In a non-precedential decision issued in Merck Sharp & Dohme B.V., v. Warner Chilcott Co. LLC, the Federal Circuit reversed the district court’s obviousness ruling as being improperly grounded in hindsight. This decision provides a welcome reminder that even simple-sounding inventions can be nonobvious, but why is it non-precedential?
The patent at issue was Merck’s U.S. Patent No. 5,989,581, which is listed in the Orange Book for its NuvaRing® (etonogestrel/ethinyl estradiol vaginal ring) contraceptive product. Dependent claims 4 and 11 were at issue. Dependent claim 4 is representative.
1. A drug delivery system comprising at least one compartment which comprises
a thermoplastic polymer core . . . core comprising a mixture of a steroidal progestogenic compound and a steroidal estrogenic compound in a ratio by weight that allows a direct release of both said progestogenic compound and said estrogenic compound in physiologically required amounts,
said progestogenic compound being initially dissolved in said polymer core material in a degree of supersaturation of 1 to about 6 times of the amount by weight necessary for obtaining saturation concentration of said progestogenic compound in said polymer core material at 25° C,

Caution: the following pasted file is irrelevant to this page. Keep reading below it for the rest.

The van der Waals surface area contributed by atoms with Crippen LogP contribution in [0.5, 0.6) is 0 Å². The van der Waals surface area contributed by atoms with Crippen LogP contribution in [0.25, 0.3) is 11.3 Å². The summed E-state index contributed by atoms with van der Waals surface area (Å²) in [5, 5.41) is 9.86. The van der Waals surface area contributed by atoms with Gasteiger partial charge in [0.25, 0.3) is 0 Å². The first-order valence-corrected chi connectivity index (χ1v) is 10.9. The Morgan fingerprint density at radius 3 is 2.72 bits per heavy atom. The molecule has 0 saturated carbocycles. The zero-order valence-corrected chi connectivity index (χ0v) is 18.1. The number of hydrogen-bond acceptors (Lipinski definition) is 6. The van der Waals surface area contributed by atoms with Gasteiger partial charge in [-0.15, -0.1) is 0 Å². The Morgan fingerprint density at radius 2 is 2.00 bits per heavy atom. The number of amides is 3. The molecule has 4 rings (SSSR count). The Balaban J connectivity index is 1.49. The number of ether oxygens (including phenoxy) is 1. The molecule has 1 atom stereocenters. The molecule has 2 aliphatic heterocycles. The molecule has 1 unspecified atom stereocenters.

said estrogenic compound being dissolved in said polymer core material in a concentration lower than that of said progestogenic compound ….
4. A drug delivery system according to claim 1, wherein the amount of progestogenic compound dissolved in the thermoplastic core material is 2 to 5 times the amount necessary for obtaining saturation concentration.
Warner Chilcott asserted that the claims were invalid in view of WO 97/02015 , which relates to a two-compartment vaginal ring with etonogestrel in one compartment and ethinyl estradiol in a separate compartment. As noted in the Federal Circuit decision, the reference “criticizes one-compartment vaginal rings”:
These above-mentioned one-compartment rings have the disadvantage that, when loaded with more than one active substance, release patterns of these substances cannot be adjusted independently. Such devices usually show sub-optimum release patterns for the different substances, whereas it is generally preferred that all substances are released in a controlled rate and during a similar duration of time. As a consequence the release ratio of the active substances undergoes a change after a period of time.
Nevertheless, the district court found the Merck claims to be obvious.
The Federal Circuit decision was authored by Judge Hughes and joined by Judges Dyk and Linn.
The Federal Circuit began its analysis with this guidance from the Supreme Court decision in KSR and other Federal Circuit decisions: